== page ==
SPRINGFIELD, Mass. (WGGB)– In 1963, 29-year-old Ben Swan rounded up thousands of folks from Springfield and headed down to D.C. for the March on Washington. “When we got there, there were people coming from every direction. I was excited to see and learn that people had ridden to get there, walked to get there. Some people walked from Brooklyn, it took 13 days,” he recalled.
50 years later, he would return for the very same purpose.
He gathered with thousands who assembled on the national mall commemorating Martin Luther King Junior’s iconic “I Have a Dream” Speech.
Rep. Swan found that there are still many similarities between the past and the present. “If you listen to A. Phillip Randolph’s speech, it sounds like President Obama’s agenda because he’s asking for public works jobs. The march was for jobs and freedom. Now we’re dealing with the voting rights act, and so, some of the same questions are coming before us again,” Swan stated.
Once Reverend Talbert Swan got to D.C, he started snapping away, not even realizing his phone was capturing history in black and white. “It was a great experience to stand on the shoulders of those who came 50 years prior who struggled for civil rights,” shared Rev. Swan.
Rev. Swan added that the Voting Rights Act & George Zimmerman verdict were also focal points of the march. “In 1903 W.E.B. DuBois wrote a book, the souls of black folk. He stated that the problem of the 20th century is the problem of the color line. Here we stand more than a century later, and the problem of the 21st century is the same,”
Looking to the future, both Reverend and Rep. Ben Swan hope to see more progress. “I’m not dreaming. Reality is, that is like my country come into its own where every individual is respected,” Rep. Swan said.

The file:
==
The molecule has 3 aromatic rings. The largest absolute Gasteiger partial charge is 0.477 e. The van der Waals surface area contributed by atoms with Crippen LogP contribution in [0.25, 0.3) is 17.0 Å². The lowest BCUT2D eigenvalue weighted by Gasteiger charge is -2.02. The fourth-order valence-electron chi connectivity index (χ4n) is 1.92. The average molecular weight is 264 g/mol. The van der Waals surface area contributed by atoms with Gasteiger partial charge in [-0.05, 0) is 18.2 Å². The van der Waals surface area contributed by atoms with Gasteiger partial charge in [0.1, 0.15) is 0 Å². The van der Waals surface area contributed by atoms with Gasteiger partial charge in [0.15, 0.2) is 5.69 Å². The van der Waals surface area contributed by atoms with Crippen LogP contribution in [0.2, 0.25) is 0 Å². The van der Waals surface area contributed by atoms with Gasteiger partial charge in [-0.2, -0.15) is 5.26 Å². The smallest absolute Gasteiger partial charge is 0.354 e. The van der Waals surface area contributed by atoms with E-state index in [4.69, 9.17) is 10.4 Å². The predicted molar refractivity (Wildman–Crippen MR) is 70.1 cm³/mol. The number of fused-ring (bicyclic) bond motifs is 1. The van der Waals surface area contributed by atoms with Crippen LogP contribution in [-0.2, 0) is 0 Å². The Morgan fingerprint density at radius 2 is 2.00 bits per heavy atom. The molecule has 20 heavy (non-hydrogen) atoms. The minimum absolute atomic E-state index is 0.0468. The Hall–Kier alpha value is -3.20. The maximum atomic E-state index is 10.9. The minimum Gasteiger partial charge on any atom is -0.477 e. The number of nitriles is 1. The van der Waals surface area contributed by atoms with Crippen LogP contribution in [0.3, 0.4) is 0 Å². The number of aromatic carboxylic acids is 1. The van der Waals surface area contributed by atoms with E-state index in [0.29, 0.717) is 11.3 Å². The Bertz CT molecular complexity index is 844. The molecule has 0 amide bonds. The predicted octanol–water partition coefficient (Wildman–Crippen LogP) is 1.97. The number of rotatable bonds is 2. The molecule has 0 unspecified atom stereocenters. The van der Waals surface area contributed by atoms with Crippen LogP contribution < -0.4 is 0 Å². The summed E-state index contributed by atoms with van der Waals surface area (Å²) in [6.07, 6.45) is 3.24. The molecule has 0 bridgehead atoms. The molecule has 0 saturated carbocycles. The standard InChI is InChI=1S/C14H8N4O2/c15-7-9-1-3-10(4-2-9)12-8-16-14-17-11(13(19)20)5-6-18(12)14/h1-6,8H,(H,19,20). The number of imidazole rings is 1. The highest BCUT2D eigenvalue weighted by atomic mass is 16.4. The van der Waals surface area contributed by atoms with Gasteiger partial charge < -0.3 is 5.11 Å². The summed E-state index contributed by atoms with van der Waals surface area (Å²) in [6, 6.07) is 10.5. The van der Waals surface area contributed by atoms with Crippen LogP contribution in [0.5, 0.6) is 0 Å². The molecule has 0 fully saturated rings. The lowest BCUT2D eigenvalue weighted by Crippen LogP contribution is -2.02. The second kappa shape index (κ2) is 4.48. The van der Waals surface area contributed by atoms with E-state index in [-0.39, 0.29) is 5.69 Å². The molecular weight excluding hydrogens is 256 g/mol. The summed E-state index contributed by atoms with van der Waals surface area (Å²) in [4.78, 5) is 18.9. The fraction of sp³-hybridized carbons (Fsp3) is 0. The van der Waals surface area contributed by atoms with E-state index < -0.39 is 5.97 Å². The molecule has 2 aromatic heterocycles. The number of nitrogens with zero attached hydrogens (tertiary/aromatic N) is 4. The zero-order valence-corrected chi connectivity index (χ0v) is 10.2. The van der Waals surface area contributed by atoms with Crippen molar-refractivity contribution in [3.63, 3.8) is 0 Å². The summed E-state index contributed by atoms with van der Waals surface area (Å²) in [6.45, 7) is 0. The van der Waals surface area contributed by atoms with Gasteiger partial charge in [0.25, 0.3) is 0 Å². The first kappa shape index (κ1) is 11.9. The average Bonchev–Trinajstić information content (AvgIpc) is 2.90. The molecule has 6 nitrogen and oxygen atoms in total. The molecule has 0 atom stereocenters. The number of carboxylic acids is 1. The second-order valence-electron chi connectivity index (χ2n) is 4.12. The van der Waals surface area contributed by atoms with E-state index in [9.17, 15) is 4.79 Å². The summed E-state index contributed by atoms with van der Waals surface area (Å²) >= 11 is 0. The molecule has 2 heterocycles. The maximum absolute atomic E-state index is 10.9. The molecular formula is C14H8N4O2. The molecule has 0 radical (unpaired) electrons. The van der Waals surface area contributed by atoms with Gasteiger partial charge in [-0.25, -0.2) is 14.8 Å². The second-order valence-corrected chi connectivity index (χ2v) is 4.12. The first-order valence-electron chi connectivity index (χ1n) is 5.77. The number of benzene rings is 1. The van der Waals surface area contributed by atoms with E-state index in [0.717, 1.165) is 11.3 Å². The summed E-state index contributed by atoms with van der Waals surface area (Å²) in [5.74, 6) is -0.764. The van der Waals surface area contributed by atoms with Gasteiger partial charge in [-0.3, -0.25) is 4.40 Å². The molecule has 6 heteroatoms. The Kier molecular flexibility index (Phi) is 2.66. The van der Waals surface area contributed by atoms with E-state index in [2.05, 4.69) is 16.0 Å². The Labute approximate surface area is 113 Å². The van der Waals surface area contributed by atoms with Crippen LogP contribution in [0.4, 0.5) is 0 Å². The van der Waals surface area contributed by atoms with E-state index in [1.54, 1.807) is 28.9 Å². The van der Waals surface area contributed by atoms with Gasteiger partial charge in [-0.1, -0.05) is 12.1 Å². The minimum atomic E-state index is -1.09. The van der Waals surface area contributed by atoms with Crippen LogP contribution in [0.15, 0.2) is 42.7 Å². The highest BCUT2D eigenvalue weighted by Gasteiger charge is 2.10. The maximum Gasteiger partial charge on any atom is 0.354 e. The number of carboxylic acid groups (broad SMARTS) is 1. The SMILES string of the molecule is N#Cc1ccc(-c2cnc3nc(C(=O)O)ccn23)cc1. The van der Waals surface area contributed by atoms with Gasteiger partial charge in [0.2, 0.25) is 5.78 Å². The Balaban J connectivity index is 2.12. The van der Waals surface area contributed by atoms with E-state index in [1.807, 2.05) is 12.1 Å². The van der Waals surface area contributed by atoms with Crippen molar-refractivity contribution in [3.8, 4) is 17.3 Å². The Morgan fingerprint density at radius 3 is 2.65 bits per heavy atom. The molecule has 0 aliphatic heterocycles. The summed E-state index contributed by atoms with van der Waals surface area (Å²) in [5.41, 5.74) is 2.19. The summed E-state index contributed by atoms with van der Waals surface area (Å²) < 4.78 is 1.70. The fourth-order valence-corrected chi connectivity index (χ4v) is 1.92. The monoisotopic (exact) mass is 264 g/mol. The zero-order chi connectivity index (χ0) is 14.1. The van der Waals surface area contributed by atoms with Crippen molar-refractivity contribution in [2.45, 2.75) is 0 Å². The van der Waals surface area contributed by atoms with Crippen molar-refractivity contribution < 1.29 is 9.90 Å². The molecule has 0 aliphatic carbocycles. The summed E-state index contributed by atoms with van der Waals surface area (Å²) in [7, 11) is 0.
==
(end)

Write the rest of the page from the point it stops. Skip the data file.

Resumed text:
Springfield’s Martin Luther King Jr. Family Services will be hosting events locally throughout the week in honor of the 50th anniversary.
August 26 (3:30 pm- 5 pm) Location: Youth Center & Charter School
Book Give Away - Youth who participate in the MLKFS Afterschool programs will receive a book compliments of Links to Libraries, Inc.
August 27 (6 pm – 8 pm) Location: MLKFS Youth Center – learning Center
A conversation with local civil rights leaders: “A look at where we’ve come from and the work that lies ahead”. Panelists to include Rep Ben Swan, Rev. Talbert Swan II, Frank Buntin.
August 28(6 pm – 8 pm) Location: MLKFS Youth Center – Learning Center
“The Political and Social Significance of Black Music throughout the Struggle for Equal Rights” : A panel discussion with some audience participation featuring local and national representatives from various musical genres, including:
- National Recording Artist Cleveland P Jones Berkley School of Music, Boston MA.
- Kevin Harewood of Edclectic Entertainment: Film maker, Music Agent of Brooklyn New York
- Kareem Kynard, local rap artist Community Activist
- Music by Kevin Spivey aka DJ KLS
- Moderated by Daryll Moss and Victoria Rowe of WTCC Radio‘s “The Outsider Show”
August 29 (6 pm – 8 pm) Location: MLKFS Youth Center – Learning Center
Showing of the PBS documentary on the 50th Anniversary of the March on Washington, DC featuring long time Civil Rights Activist and Congressman John Lewis
August 30 ( 9 am – 4 pm) Location: MLKFS Campus
United Way Day of Caring – Volunteers from local businesses and the community will converge on MLKFS agency to provide support for the upgrading of the grounds and interior projects
August 31 (begins 11 am) Location: Rebecca M Johnson School, State St. to Blunt Park. The Martin Luther King Family Services will participate in the 25th Anniversary Celebration Parade, featuring the “Kings Kids” bucket drummers and representatives from the agencies staff and leaders. Celebrating community pride!